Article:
Their most prominent features are superfi- up communication with foreign countries, and ciality and sensuality. The Russian is the obe- admitted the influx of the political ideas of Westdient servant of his senses, and is entirely gov- ern Europe. The abolition of serfdom introerned by the impressions which his eyes and ears duced the principles of liberty and legal equalconvey to him. He does everything on the im- ity; the new provincial, district, and municipal pulse of the moment : he laughs with the merry, assemblies introduced those of self-government; weeps with the sad, becomes as kindly and gen- while the liberty of the press carried with it the
novel right of protest, in the name of the nation, bers at the St. Petersburg University rose almost against the evils and oppressions of the Govern- immediately to twelve hundred, and at Moscow ment. The more enlightened classes suddenly to fifteen hundred. became aware of the immense power of the peo- M. Golownine, known for his liberal opinple, which had hitherto lain dormant. But un- ions, succeeded the obnoxious Admiral Poutjafortunately, in consequence of political inexperi- tine as Minister of Education, and at once reence, they were unable to give it a proper direc- laxed all the severe regulations and discipline by tion.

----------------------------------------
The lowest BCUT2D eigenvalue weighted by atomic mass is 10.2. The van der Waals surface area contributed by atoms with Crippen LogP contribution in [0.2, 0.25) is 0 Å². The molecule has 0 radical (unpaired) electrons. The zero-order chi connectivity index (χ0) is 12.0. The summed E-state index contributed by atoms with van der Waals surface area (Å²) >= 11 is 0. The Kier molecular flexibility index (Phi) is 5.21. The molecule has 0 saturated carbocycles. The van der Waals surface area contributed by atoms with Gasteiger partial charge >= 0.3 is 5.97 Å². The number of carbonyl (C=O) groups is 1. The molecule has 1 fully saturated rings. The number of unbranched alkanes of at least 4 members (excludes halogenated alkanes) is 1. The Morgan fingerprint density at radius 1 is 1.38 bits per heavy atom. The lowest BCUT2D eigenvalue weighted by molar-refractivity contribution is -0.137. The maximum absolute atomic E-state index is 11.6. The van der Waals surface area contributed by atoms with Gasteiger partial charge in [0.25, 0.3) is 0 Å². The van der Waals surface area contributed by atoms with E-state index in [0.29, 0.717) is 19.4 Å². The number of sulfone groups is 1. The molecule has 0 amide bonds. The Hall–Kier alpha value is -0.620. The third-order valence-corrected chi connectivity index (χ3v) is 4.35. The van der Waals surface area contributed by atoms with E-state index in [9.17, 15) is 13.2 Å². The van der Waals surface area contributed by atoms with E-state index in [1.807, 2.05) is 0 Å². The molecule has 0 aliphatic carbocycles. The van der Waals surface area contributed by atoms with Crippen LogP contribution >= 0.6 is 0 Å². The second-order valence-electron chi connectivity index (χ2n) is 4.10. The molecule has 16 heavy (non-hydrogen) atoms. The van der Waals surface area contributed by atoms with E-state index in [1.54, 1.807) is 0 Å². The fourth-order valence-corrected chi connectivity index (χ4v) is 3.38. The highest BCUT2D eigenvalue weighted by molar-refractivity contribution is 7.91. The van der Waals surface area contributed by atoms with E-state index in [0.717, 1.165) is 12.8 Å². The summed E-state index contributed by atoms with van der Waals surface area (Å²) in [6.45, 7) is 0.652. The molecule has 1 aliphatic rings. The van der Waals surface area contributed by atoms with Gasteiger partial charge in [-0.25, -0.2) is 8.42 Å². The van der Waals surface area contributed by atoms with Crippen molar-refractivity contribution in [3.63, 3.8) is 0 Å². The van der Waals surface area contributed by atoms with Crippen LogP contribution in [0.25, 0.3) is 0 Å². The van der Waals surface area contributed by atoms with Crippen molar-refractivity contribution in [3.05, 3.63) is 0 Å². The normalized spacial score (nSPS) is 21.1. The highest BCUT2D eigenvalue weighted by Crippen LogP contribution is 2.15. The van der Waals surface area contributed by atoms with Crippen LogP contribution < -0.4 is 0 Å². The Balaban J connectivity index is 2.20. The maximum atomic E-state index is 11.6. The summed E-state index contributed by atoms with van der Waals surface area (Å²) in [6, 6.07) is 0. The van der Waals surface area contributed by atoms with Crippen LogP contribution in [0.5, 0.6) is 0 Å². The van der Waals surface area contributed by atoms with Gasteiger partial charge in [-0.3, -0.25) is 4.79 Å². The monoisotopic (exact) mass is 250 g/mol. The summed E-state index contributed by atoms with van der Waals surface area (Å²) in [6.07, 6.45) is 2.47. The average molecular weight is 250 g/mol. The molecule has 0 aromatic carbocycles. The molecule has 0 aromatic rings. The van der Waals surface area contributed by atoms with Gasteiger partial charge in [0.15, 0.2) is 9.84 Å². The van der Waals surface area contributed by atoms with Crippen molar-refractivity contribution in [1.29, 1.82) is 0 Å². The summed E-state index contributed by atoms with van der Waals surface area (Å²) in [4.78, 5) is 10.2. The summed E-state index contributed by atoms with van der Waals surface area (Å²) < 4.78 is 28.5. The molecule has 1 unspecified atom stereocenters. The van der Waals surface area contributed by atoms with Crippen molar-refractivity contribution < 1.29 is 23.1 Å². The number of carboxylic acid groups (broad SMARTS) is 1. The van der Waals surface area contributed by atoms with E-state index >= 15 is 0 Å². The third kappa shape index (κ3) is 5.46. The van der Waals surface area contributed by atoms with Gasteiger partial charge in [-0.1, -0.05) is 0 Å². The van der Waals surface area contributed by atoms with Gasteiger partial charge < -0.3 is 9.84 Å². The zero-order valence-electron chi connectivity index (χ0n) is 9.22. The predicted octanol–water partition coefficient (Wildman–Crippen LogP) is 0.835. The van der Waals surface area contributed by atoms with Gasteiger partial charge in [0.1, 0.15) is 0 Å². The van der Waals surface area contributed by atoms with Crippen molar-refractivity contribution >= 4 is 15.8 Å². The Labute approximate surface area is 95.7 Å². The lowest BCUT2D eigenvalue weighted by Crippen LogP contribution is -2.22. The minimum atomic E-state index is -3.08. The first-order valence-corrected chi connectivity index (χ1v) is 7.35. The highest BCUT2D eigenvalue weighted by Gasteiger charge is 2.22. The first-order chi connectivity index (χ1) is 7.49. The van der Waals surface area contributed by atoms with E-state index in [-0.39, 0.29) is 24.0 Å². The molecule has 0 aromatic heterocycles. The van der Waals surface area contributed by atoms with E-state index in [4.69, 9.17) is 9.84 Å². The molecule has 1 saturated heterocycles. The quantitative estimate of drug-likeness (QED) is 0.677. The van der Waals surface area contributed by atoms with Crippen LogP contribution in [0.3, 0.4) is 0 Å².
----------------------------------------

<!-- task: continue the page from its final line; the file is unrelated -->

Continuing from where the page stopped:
which the students had previously been con. Again, the ill-considered educational changes trolled. Latin and Greek were declared to be recently introduced by the Government have had no longer necessary for university and Governportentous effects. A Russian youth, more than ment examinations; and in their stead the study any other, requires to have his studies regulated of realism and abstract science was introduced. for him. Although remarkable for intelligence Professorships of Natural History and Philosoand quickness of perception, he is unfitted for phy, which until then had been badly taught by serious work by want of perseverance and by his insufficiently instructed ,priests, were instituted. proneness to exaggeration. Thus, for instance, In imitation of the German universities, student a Russian boy, on having the astronomical chart associations and clubs, reading-rooms, and even explained to him, will perhaps ask why such and debating unions, were not only allowed, but even such animals had been selected for the definition encouraged by the Government. The discusof the various constellations. Unless an ener- sion of politics, until then strictly forbidden, was getic hand brings him back to his studies, the now openly carried on, and the consequence was precocious youth, who is scarcely able to de- that the students began to devote much more of scribe three constellations correctly, will surprise their time to the events of the day, and to critihis parents and teachers with a new astronomi- cism of the acts of the Government, than to cal chart of his own making, entirely different their studies. They gradually became accusin its arrangement from that in his atlas. In- tomed to consider themselves as "the coming stead of repressing this conceit, he is praised for race” destined to regenerate Russia, and entihis cleverness, and the teachers who venture to tled to treat with contempt the conservative nodoubt his genius are accused of being crotchety tions of their parents and superiors. and narrow-minded. Naturally the lad who im- The Government, however, soon began to agines that he has commenced by bettering the open its eyes to the fact that all these favors and existing astronomical chart is disinclined to ap- privileges had been dispensed both too suddenly ply himself to the dull routine of mathematical and too lavishly, and that the young men were study; conscious of his own genius, he considers making a bad use of the independence which that intuition will enable him to dispense with they had obtained. Some very serious disturbfurther investigation. And so it is with other ances, in which students were implicated, and departments of study. At the age of thirteen Karasoff's attempt on the Czar's life brought he will have already worked out a constitution matters to a climax; and in 1866 M. Golownine for Russia ; at fourteen he will have written an was obliged to resign. essay on the physiological and anatomical failings Count Tolstoy, by whom he was succeeded, of the human body, while at fifteen he will have and who still remains in office, has the reputation invented a new religion. What we should pun- of being the best-hated man in Russia. We are ish as conceit in England is praised as genius in assured that he has done more to render the Russia.